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Hurricane Kiko was one of the strongest tropical cyclones to ever make landfall on the eastern coast of the Baja California Peninsula. The eleventh named storm of the 1989 Pacific hurricane season, Kiko formed out of a large mesoscale convective system on August 25. Slowly tracking northwestward, the storm rapidly intensified into a hurricane early the next day. Strengthening continued until early August 27, when Kiko reached its peak intensity with winds of 120 mph (195 km/h). The storm turned west at this time, and at around 0600 UTC, the storm made landfall near Punta Arena on the southern tip of Baja California. The hurricane rapidly weakened into a tropical storm later that day and further into a tropical depression by August 28, shortly after entering the Pacific Ocean. The depression persisted for another day while tracking southward, before being absorbed by nearby Tropical Storm Lorena. Though Kiko made landfall as a Category 3 hurricane, its impact was relatively minor. Press reports indicated that 20 homes were destroyed and numerous highways were flooded by torrential rains. (Full article...)
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The order of battle of the Army of the Danube, a field army of the French First Republic, consisted of three divisions plus an advance guard, a reserve, and an artillery park. There were approximately 25,000 members of the Army of the Danube, the role of which was to invade southwestern Germany, precipitating the War of the Second Coalition. The artillery park was under the command of Jean Ambroise Baston de Lariboisi re and consisted of 33 cannons and 19 howitzers. Initially, the Army included five future Marshals of France: its commander-in-chief, Jean-Baptiste Jourdan (pictured); Fran ois Joseph Lefebvre; Jean-Baptiste Drouet; Laurent de Gouvion Saint-Cyr; and douard Adolphe Casimir Joseph Mortier. After the Army's defeat in the Battle of Ostrach on 20 21 March 1799, the Army was reorganized and command shifted to another future marshal, Andr Mass na. The Army was disbanded that November and its units dispersed among other French field armies by mid-December. (Full list...)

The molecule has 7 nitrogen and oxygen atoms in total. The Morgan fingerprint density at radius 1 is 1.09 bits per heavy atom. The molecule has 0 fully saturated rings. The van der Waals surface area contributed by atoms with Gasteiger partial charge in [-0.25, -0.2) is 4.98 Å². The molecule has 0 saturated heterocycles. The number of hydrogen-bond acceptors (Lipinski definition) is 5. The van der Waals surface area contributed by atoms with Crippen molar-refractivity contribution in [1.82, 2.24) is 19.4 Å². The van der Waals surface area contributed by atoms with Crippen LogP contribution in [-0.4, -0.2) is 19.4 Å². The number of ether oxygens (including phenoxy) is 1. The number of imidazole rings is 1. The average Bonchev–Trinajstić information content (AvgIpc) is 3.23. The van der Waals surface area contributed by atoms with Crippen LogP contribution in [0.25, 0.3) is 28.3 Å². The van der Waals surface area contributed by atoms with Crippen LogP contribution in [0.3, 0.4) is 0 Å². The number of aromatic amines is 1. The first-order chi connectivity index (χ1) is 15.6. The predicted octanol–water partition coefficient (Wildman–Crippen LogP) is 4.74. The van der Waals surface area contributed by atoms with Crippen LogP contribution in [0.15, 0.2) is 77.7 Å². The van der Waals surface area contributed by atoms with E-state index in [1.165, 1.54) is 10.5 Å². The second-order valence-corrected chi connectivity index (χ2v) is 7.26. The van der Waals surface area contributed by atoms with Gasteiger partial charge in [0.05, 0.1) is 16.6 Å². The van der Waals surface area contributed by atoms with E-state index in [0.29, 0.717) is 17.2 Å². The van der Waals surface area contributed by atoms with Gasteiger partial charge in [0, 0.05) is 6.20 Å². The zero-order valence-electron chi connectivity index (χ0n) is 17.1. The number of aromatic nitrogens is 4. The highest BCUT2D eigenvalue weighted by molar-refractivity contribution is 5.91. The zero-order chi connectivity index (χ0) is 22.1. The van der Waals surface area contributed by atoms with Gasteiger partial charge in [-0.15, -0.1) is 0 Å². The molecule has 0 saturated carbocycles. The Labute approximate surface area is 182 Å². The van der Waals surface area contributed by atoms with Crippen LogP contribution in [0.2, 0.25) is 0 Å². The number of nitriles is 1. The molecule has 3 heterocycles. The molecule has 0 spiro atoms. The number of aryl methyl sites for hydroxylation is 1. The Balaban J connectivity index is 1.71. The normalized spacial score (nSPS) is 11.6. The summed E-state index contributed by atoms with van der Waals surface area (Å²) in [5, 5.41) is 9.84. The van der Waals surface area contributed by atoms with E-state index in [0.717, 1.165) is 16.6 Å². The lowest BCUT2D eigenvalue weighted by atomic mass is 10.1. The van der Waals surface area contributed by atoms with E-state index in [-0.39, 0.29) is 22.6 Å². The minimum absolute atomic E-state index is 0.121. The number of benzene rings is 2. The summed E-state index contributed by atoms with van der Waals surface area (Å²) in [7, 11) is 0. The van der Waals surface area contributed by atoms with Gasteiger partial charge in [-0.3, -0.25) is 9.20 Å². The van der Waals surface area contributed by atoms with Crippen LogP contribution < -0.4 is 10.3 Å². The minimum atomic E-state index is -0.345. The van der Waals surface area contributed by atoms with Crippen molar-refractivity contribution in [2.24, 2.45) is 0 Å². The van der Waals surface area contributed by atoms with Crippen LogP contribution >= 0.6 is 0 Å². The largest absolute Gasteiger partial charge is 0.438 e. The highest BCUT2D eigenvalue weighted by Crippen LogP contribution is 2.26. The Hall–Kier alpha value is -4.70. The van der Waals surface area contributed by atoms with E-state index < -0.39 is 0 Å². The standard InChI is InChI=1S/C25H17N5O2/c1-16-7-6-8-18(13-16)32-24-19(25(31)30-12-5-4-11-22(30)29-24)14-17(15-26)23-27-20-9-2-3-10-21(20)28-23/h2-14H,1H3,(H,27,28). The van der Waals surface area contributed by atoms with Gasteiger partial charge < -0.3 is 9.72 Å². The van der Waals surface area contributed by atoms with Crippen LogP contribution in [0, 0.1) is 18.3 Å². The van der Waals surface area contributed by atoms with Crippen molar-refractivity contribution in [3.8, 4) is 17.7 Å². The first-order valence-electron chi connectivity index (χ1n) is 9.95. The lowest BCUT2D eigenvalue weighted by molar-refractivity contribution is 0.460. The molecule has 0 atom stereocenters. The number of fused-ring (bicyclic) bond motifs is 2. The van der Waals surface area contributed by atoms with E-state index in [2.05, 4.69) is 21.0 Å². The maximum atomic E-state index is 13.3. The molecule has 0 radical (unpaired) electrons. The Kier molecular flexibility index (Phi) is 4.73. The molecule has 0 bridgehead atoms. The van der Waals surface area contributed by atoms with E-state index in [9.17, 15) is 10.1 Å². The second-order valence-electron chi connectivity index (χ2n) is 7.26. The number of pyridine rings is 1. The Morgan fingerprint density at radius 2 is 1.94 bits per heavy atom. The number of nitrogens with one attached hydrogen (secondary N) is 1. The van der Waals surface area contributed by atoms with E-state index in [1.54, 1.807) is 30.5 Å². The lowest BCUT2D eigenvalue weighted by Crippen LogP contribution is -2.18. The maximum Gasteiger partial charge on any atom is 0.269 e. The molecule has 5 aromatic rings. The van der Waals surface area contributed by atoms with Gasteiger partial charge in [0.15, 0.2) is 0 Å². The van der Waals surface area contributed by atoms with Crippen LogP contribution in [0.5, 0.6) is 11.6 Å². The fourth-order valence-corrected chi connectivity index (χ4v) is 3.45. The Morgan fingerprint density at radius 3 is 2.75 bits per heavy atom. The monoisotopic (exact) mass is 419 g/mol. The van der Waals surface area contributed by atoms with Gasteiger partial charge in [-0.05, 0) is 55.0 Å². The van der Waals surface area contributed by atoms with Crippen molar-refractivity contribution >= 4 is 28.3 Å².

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"Sir Galahad" is a poem written by Alfred Tennyson and published in his 1842 collection of poetry. As with several of Tennyson's other works, the poem has to do with Arthurian legend; in this poem, Sir Galahad experiences a vision of the Holy Grail. Tennyson revisited this topic in his Idylls of the King.
In this illustration from a 1901 edition, an apparition appears to Galahad, urging him to continue his quest:
Illustration: W.E.F. Britten; restoration: Adam Cuerden
Then move the trees, the copses nod,
Wings flutter, voices hover clear:
"O just and faithful knight of God!
Ride on! the prize is near."
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